Almost three in four UAE companies and organisations have either maintained or increased their investment in artificial intelligence initiatives in recent months, amid the rapid adoption of the technology in the country.
The UAE ranks higher (74 per cent) when compared with the 69 per cent in the Europe, Middle East and Africa region, technology company Dataiku found in its latest research report.
Up to 98 per cent of UAE businesses consider AI to be a “major enabler” when it comes to being more resilient amid current economic conditions, compared to 95 per cent in the Europe, Middle East and Africa region, the report said.
The research by New York-based Dataiku — which surveyed IT decision makers in the Europe, Middle East and Africa region — also revealed that 68 per cent of UAE organisations are investing up to half of their technology budgets in AI.
“Enterprises here [in the UAE] have a strong grounding … as they are prioritising competitive advantage and improved customer experience,” said Sid Bhatia, regional vice president and general manager for the Middle East and Turkey at Dataiku.
“We have seen that by concentrating on the fundamentals, we naturally curve towards an AI future in which revenues are boosted and costs are reduced.”
AI is projected to make a significant impact in the Middle East and North Africa region's technology ecosystem, as rapid advancements in the sector drive adoption across industries, a study by Magnitt found this month.
The UAE is also projected to reap the biggest impact from AI, pegged at close to 14 per cent of its gross domestic product by 2030, Magnitt said.
The country has been among the front runners in terms of AI adoption.
In 2017, the government rolled out an AI strategy, UAE 2031, outlining plans to use the technology to make governance more efficient and naming eight sectors it aims to transform, including space, renewable energy, water and education.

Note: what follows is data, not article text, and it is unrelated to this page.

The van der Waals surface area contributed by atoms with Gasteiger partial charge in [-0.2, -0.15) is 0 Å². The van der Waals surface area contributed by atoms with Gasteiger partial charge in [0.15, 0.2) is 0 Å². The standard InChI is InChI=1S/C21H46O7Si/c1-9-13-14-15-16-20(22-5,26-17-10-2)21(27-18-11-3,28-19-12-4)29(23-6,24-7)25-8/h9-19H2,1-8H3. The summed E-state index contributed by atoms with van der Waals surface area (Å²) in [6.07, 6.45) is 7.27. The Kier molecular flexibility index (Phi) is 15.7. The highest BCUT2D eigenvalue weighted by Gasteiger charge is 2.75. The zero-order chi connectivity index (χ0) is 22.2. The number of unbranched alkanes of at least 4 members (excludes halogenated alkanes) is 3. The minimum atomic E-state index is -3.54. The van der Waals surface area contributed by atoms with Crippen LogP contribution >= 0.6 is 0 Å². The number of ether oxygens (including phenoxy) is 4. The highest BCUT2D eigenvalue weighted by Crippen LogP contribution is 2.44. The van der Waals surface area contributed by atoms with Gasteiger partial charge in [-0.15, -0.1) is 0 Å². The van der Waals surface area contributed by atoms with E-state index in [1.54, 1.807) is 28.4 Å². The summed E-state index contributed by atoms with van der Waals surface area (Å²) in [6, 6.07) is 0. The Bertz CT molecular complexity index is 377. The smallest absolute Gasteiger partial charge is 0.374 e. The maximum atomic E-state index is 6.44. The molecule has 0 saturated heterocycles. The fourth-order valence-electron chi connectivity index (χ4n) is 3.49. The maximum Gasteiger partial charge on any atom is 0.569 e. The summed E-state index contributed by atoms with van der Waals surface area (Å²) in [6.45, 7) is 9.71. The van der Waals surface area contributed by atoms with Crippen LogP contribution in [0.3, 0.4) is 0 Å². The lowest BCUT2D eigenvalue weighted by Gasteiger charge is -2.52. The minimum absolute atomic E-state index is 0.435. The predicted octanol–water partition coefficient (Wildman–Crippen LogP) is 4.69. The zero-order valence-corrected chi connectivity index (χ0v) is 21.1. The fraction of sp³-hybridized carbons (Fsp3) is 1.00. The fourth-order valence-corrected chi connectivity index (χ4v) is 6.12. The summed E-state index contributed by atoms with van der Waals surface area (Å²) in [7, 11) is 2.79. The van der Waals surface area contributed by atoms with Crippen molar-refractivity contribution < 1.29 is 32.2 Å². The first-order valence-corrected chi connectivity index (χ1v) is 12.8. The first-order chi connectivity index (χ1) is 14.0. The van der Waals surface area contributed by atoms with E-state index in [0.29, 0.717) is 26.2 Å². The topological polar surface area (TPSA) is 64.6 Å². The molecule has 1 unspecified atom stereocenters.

The top three business goals that UAE organisations are looking to achieve through AI are innovation (64 per cent), competitive advantage (56 per cent) and improved customer experience (54 per cent), Dataiku said.
Up to 92 per cent of respondents in the country said they were using low-code or no-code development platforms to make AI more accessible to business users and help automate and improve daily decision-making processes.
“To truly harness the value of AI and achieve business goals, we cannot leave progress solely in the hands of data scientists and backroom technologists. We need to fully democratise AI,” Mr Bhatia said.
“The wide availability of platforms like ChatGPT and Bard serves as a great example of what that can look like.”
Launched in December, San Francisco-based research company OpenAI’s ChatGPT provides humanlike responses to prompts in seconds, based on information publicly available on the internet.
Meanwhile, Google launched its generative AI platform, Bard, in February.
In the same month, Microsoft announced its new AI-powered Bing search engine that aims to deliver better searches, more complete answers, a new chat experience and the ability to generate fresh content.